Leighton Frescoes

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Cartoon for the fresco The Arts of Industry as Applied to War, 1870-72, Frederic Leighton V&A Museum no. 296-1907
The Arts of Industry as Applied to Peace, 1870-1872, Frederic Leighton (1830-1896) Room 109
Detail from The Arts of Industry as Applied to Peace, 1870-1872, Frederic Leighton (1830-1896) Room 109

The Leighton Frescoes were commissioned in 1868 as the central feature of the elaborate decorations of the Victoria and Albert Museum's South Court. The artist of the two enormous works which each measure 10.7 metres across, was Frederic Leighton (1830-96), one of the most important figures in the late Victorian art world. Leighton's work is remarkable for its command of large-scale design, brilliant technique, intellectual sophistication and skilful, often erotic depiction of the human body.

The two frescoes, "The Arts of Industry as Applied to War" and "The Arts of Industry as Applied to Peace", celebrate human artistic achievements. "War", portrays the princess and courtiers of an Italian Renaissance city state setting out for battle. "Peace", is set in a classical world of order and plenty. It is designed to evoke a sense of beauty rather than illustrate a specific narrative, and depicts a central group of wealthy elegant women dressing while, either side, workmen unload luxurious carpets and ceramics from barges.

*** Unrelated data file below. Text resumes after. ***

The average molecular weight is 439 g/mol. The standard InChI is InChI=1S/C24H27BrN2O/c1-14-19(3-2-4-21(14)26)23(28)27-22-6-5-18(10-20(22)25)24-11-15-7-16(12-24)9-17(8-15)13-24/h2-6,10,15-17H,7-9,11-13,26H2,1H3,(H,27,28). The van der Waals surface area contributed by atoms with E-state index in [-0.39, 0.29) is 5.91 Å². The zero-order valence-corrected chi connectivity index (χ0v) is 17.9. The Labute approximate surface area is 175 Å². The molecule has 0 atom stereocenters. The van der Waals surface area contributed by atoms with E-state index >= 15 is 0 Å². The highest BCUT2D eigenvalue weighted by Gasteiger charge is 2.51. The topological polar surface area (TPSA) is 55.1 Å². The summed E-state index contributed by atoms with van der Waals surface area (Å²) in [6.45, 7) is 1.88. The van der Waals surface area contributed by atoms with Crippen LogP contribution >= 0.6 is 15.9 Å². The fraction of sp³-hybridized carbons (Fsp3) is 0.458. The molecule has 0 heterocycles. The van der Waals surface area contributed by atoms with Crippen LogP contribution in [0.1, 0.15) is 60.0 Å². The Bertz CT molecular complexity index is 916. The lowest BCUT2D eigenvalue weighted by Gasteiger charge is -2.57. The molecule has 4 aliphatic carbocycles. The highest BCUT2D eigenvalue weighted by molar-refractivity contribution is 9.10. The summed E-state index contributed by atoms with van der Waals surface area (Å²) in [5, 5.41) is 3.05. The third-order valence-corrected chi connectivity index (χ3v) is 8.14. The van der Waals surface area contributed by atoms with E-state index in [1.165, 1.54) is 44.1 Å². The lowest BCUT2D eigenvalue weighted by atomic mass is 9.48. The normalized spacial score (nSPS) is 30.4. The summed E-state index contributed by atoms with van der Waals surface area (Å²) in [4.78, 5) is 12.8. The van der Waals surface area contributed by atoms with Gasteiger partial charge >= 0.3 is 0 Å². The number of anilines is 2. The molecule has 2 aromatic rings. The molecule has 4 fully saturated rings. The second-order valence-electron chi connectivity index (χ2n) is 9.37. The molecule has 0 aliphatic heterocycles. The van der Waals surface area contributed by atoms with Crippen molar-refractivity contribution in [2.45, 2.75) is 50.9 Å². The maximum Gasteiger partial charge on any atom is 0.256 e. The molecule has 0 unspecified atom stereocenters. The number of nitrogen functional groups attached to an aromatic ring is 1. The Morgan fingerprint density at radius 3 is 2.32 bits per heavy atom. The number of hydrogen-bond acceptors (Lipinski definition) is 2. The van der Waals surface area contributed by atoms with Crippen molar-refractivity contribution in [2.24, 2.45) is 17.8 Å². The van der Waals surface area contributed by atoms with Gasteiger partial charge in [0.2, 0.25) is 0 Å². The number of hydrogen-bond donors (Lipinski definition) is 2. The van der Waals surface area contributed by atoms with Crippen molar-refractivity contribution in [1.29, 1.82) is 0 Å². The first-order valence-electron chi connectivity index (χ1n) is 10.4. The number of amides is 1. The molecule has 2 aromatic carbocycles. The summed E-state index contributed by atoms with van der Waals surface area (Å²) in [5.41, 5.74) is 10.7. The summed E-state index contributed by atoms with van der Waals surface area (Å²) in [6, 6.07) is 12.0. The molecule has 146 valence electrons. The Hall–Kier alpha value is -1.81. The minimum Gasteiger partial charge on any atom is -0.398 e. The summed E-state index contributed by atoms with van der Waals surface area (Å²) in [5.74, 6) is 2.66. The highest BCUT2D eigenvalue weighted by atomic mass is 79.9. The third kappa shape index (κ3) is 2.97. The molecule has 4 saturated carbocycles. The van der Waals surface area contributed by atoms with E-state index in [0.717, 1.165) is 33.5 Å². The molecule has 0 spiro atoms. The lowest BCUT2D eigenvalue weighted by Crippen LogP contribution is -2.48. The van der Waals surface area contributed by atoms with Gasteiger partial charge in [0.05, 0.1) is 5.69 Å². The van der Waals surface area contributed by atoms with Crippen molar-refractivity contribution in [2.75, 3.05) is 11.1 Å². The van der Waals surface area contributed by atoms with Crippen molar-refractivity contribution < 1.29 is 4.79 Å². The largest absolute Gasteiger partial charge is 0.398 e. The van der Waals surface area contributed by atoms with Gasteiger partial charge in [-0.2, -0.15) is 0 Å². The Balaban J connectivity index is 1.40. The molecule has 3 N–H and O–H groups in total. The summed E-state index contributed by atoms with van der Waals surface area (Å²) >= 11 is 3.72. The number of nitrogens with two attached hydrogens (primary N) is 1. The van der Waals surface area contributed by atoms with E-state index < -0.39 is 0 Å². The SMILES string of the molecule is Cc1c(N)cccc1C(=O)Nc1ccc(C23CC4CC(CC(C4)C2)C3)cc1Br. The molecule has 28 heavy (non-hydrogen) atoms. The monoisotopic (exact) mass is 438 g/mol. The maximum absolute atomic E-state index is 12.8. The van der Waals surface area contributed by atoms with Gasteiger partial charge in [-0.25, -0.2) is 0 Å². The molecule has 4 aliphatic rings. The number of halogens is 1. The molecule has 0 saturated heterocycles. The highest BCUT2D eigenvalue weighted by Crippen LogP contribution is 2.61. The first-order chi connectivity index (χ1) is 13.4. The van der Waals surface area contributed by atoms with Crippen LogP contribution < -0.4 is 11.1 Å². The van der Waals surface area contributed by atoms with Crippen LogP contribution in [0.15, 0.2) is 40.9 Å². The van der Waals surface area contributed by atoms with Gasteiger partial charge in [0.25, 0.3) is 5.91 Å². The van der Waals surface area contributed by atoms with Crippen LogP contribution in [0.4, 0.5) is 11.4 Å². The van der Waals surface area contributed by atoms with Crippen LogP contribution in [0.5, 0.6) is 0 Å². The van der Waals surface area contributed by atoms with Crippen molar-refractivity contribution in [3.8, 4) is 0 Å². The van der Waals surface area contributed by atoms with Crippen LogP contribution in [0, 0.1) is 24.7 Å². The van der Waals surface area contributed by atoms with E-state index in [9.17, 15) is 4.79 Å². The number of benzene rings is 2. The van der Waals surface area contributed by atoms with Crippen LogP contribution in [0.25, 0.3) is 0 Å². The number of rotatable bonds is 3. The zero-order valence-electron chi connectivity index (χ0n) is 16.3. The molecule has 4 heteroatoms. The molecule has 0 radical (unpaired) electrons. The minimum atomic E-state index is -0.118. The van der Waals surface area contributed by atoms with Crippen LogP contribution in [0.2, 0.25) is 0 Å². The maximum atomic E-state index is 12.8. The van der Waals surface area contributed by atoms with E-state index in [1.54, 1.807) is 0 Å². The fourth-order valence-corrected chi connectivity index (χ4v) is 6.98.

Both are spirit frescoes; "War" was painted using the Gambier Parry process, which was adapted further by Leighton for "Peace".[1]

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